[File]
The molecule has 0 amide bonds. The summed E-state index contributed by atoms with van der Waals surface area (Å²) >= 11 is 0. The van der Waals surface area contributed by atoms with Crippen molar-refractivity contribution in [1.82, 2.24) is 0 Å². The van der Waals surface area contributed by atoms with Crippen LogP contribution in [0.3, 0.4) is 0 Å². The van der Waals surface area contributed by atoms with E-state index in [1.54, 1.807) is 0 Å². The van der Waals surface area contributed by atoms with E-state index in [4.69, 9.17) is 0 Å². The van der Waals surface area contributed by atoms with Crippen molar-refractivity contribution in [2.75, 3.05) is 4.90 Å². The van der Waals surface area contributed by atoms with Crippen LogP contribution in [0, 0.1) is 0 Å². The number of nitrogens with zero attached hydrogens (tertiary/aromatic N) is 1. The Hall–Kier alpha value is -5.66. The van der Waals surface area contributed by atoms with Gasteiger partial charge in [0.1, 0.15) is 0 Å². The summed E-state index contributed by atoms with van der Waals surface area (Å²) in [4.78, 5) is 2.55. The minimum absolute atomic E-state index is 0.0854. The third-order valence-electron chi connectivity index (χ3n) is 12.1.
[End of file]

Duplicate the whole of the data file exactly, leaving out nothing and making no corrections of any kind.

The molecule has 0 amide bonds. The summed E-state index contributed by atoms with van der Waals surface area (Å²) >= 11 is 0. The van der Waals surface area contributed by atoms with Crippen molar-refractivity contribution in [1.82, 2.24) is 0 Å². The van der Waals surface area contributed by atoms with Crippen LogP contribution in [0.3, 0.4) is 0 Å². The van der Waals surface area contributed by atoms with E-state index in [1.54, 1.807) is 0 Å². The van der Waals surface area contributed by atoms with E-state index in [4.69, 9.17) is 0 Å². The van der Waals surface area contributed by atoms with Crippen molar-refractivity contribution in [2.75, 3.05) is 4.90 Å². The van der Waals surface area contributed by atoms with Crippen LogP contribution in [0, 0.1) is 0 Å². The number of nitrogens with zero attached hydrogens (tertiary/aromatic N) is 1. The Hall–Kier alpha value is -5.66. The van der Waals surface area contributed by atoms with Gasteiger partial charge in [0.1, 0.15) is 0 Å². The summed E-state index contributed by atoms with van der Waals surface area (Å²) in [4.78, 5) is 2.55. The minimum absolute atomic E-state index is 0.0854. The third-order valence-electron chi connectivity index (χ3n) is 12.1.